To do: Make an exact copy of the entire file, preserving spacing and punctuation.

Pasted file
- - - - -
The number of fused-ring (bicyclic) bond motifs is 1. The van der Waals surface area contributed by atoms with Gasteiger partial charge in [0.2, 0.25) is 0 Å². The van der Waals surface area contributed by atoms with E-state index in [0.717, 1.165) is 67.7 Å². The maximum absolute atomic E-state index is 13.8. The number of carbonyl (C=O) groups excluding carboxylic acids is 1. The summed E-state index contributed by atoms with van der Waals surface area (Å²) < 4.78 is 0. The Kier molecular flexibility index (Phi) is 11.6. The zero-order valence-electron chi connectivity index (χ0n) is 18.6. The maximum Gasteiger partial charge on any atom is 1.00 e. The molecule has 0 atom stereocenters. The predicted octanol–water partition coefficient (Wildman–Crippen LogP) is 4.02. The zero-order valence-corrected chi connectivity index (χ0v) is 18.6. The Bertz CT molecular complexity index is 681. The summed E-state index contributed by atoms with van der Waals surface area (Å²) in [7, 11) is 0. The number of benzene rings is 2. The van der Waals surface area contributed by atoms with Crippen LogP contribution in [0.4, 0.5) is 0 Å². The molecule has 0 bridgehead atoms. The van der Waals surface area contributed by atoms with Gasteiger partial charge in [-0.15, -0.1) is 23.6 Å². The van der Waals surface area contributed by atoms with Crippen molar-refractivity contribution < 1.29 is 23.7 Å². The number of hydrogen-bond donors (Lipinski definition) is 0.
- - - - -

The number of fused-ring (bicyclic) bond motifs is 1. The van der Waals surface area contributed by atoms with Gasteiger partial charge in [0.2, 0.25) is 0 Å². The van der Waals surface area contributed by atoms with E-state index in [0.717, 1.165) is 67.7 Å². The maximum absolute atomic E-state index is 13.8. The number of carbonyl (C=O) groups excluding carboxylic acids is 1. The summed E-state index contributed by atoms with van der Waals surface area (Å²) < 4.78 is 0. The Kier molecular flexibility index (Phi) is 11.6. The zero-order valence-electron chi connectivity index (χ0n) is 18.6. The maximum Gasteiger partial charge on any atom is 1.00 e. The molecule has 0 atom stereocenters. The predicted octanol–water partition coefficient (Wildman–Crippen LogP) is 4.02. The zero-order valence-corrected chi connectivity index (χ0v) is 18.6. The Bertz CT molecular complexity index is 681. The summed E-state index contributed by atoms with van der Waals surface area (Å²) in [7, 11) is 0. The number of benzene rings is 2. The van der Waals surface area contributed by atoms with Crippen LogP contribution in [0.4, 0.5) is 0 Å². The molecule has 0 bridgehead atoms. The van der Waals surface area contributed by atoms with Gasteiger partial charge in [-0.15, -0.1) is 23.6 Å². The van der Waals surface area contributed by atoms with Crippen molar-refractivity contribution < 1.29 is 23.7 Å². The number of hydrogen-bond donors (Lipinski definition) is 0.